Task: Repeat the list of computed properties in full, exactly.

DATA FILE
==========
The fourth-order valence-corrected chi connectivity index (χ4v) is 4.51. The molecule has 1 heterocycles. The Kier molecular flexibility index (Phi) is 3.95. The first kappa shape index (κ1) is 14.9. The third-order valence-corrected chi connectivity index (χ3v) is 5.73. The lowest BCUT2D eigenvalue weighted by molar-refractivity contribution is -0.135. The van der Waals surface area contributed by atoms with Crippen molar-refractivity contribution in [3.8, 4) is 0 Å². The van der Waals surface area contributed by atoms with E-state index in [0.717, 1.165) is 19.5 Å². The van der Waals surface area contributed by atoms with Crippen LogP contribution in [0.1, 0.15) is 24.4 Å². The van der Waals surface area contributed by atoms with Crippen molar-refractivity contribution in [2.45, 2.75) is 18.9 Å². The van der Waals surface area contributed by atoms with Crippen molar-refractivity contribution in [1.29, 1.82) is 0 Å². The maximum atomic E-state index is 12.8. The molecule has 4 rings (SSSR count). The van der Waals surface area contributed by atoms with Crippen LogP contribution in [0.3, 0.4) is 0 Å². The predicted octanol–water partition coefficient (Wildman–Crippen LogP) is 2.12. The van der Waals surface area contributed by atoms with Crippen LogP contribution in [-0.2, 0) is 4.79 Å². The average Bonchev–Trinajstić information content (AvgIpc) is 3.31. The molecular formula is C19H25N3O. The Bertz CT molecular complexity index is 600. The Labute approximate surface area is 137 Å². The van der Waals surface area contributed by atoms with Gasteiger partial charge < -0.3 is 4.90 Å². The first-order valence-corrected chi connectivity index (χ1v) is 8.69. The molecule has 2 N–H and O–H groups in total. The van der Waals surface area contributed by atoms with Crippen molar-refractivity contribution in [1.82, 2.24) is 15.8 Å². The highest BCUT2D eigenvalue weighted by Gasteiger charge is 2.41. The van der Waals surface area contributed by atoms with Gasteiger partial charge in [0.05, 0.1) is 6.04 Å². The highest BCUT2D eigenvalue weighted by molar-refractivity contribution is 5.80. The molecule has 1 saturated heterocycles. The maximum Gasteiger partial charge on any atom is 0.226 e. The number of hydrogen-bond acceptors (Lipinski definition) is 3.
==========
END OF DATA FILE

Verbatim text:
The fourth-order valence-corrected chi connectivity index (χ4v) is 4.51. The molecule has 1 heterocycles. The Kier molecular flexibility index (Phi) is 3.95. The first kappa shape index (κ1) is 14.9. The third-order valence-corrected chi connectivity index (χ3v) is 5.73. The lowest BCUT2D eigenvalue weighted by molar-refractivity contribution is -0.135. The van der Waals surface area contributed by atoms with Crippen molar-refractivity contribution in [3.8, 4) is 0 Å². The van der Waals surface area contributed by atoms with E-state index in [0.717, 1.165) is 19.5 Å². The van der Waals surface area contributed by atoms with Crippen LogP contribution in [0.1, 0.15) is 24.4 Å². The van der Waals surface area contributed by atoms with Crippen molar-refractivity contribution in [2.45, 2.75) is 18.9 Å². The van der Waals surface area contributed by atoms with Crippen molar-refractivity contribution in [1.29, 1.82) is 0 Å². The maximum atomic E-state index is 12.8. The molecule has 4 rings (SSSR count). The van der Waals surface area contributed by atoms with Crippen LogP contribution in [0.3, 0.4) is 0 Å². The predicted octanol–water partition coefficient (Wildman–Crippen LogP) is 2.12. The van der Waals surface area contributed by atoms with Crippen LogP contribution in [-0.2, 0) is 4.79 Å². The average Bonchev–Trinajstić information content (AvgIpc) is 3.31. The molecular formula is C19H25N3O. The Bertz CT molecular complexity index is 600. The Labute approximate surface area is 137 Å². The van der Waals surface area contributed by atoms with Gasteiger partial charge < -0.3 is 4.90 Å². The first-order valence-corrected chi connectivity index (χ1v) is 8.69. The molecule has 2 N–H and O–H groups in total. The van der Waals surface area contributed by atoms with Crippen molar-refractivity contribution in [1.82, 2.24) is 15.8 Å². The highest BCUT2D eigenvalue weighted by Gasteiger charge is 2.41. The van der Waals surface area contributed by atoms with Gasteiger partial charge in [0.05, 0.1) is 6.04 Å². The highest BCUT2D eigenvalue weighted by molar-refractivity contribution is 5.80. The molecule has 1 saturated heterocycles. The maximum Gasteiger partial charge on any atom is 0.226 e. The number of hydrogen-bond acceptors (Lipinski definition) is 3.